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Do You Own a Dodge Ram?
Over 1.2 million Dodge Ram Pickup Trucks are being recalled over a potentially fatal software glitch. This software issue can cause airbags and seatbelts to fail in the event of a rollover crash. So far, the glitch has been connected to two injuries and one death. Vehicles included in the recall include:
- 2013 – 2016 Dodge Ram 1500 Pickup Truck
- 2013 – 2016 Dodge Ram 2500 Pickup Truck
- 2014 – 2016 Dodge Ram 3500 Pickup Truck
The recalled vehicles have been sold in the United States, Canada, Mexico and other countries outside of North America. This software glitch causes the vehicle’s computer to incorrectly determine that a sensor has failed due to “significant underbody impact”, which would typically occur if the vehicle was driven off-road. When this software error occurs, it could mean that the airbags and seatbelt pretensioners might not deploy correctly, if at all, during a rollover crash. Owners will be notified and changes will begin to be made starting late June 2017 at no cost to the owner of the vehicle.
In a string of airbag related issues that is plaguing the automotive industry, Toyota is still struggling to recall all of the vehicles containing Takata airbags that could affect up to 50 million vehicles worldwide. The Takata airbag issues have been linked to at least a dozen deaths in the United States alone.
How Do Airbags Work?
The purpose of an airbag is to protect a person in the event of an accident by inflating upon impact. Unless you are involved in a collision, a properly functioning airbag should not deploy. In other words, merely slamming your foot on the brakes should not cause the car to decelerate fast enough to trigger the airbag.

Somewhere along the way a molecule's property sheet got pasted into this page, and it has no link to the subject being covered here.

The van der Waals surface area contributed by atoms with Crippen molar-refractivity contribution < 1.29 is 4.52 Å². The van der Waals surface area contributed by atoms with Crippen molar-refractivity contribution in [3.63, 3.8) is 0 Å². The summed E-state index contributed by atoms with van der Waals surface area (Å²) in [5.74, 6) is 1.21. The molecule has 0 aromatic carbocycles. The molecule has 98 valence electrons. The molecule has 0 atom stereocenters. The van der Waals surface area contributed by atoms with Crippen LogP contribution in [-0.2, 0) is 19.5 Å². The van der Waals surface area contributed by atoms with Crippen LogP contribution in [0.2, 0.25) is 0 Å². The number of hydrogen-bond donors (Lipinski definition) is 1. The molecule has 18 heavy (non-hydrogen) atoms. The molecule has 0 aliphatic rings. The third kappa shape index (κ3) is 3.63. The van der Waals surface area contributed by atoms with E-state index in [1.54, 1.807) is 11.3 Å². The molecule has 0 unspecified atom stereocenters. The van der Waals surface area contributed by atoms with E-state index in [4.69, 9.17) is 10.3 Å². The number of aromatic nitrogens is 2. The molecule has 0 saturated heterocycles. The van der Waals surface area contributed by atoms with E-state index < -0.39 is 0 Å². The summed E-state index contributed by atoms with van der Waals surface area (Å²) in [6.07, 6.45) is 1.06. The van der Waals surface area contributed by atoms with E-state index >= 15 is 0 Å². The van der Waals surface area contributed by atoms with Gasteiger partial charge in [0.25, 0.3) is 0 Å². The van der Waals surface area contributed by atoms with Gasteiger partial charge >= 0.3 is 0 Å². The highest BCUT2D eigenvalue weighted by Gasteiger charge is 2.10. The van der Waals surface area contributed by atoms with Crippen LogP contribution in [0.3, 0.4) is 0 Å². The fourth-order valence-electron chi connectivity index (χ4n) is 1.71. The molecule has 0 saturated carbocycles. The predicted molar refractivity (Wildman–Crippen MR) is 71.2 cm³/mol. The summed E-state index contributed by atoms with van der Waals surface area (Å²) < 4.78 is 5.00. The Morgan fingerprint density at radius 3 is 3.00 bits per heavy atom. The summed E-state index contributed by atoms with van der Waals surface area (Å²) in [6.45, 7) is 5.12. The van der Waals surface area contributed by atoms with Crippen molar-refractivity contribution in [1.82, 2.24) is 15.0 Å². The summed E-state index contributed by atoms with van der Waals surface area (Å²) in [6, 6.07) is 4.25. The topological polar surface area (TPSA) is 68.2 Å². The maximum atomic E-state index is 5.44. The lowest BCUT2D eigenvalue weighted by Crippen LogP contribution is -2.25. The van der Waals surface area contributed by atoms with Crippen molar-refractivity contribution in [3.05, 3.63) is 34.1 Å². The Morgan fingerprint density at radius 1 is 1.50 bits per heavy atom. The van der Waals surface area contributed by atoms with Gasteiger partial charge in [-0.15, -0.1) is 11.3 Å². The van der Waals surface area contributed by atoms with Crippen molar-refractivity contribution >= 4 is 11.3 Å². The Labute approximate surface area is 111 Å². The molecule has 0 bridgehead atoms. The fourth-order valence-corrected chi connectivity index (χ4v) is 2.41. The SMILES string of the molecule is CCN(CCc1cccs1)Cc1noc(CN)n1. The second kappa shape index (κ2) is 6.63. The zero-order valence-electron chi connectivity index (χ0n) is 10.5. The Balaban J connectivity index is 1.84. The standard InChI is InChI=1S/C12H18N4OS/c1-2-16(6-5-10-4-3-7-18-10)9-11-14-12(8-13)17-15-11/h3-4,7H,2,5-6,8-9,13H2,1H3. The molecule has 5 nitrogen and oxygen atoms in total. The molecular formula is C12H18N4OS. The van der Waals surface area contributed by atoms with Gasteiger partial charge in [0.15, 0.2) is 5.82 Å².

- The process begins when your vehicle decelerates at a rapid pace due to a crash. An electronic chip is the device that detects this rapid deceleration which then triggers a circuit.
- This circuit then sends an electrical current to a heating element, which ignites an explosive.
- This explosive material burns very fast to produce inert gas, which is what fills the airbag.
- This explosive sequence is designed to blow the cover off of the steering wheel (on the driver’s side).
- By the time your head hits the bag, it is fully inflated. The entire process takes a fraction of a second.
- Once your head hits the airbag, the momentum from your head hitting will deflate the bag as air escapes from vents built into the bag.
The deflation of the airbag is what prevents head injuries for those involved in car wrecks.
Common Injuries Caused by Airbags
While airbags are inherently designed to prevent injury, sometimes this is not the case whether the airbag is working properly or not. The most common types of injuries caused by an airbag include:
- Burns: most commonly on the arms, chest, and face;
- Chest injuries: airbags can break bones in the chest or injure soft tissues;
- Eyes: sometimes airbag deployment can cause partial or total blindness;
- Face: an airbag deploying has the potential to break facial bones and injure soft tissue;
- Neck/back injuries: often an airbag can result in chronic pain in the neck and back.
Filing an Airbag Injury Claim
A successful personal injury lawsuit involving an airbag injury begins with deciding which party to sue. An injured party could potentially file a suit against the airbag manufacturer, the automobile manufacturer, or even a party that repaired the airbag. Damages that can be potentially collected could include medical bills, financial damages (lost wages), and psychological damages (pain and suffering).
Zinda Law Group has experience assisting clients with these types of airbag-related injuries. For more information about how airbags work and how we can potentially help if you have been injured due to an airbag defect click here or call 800-863-5312 for a free consultation.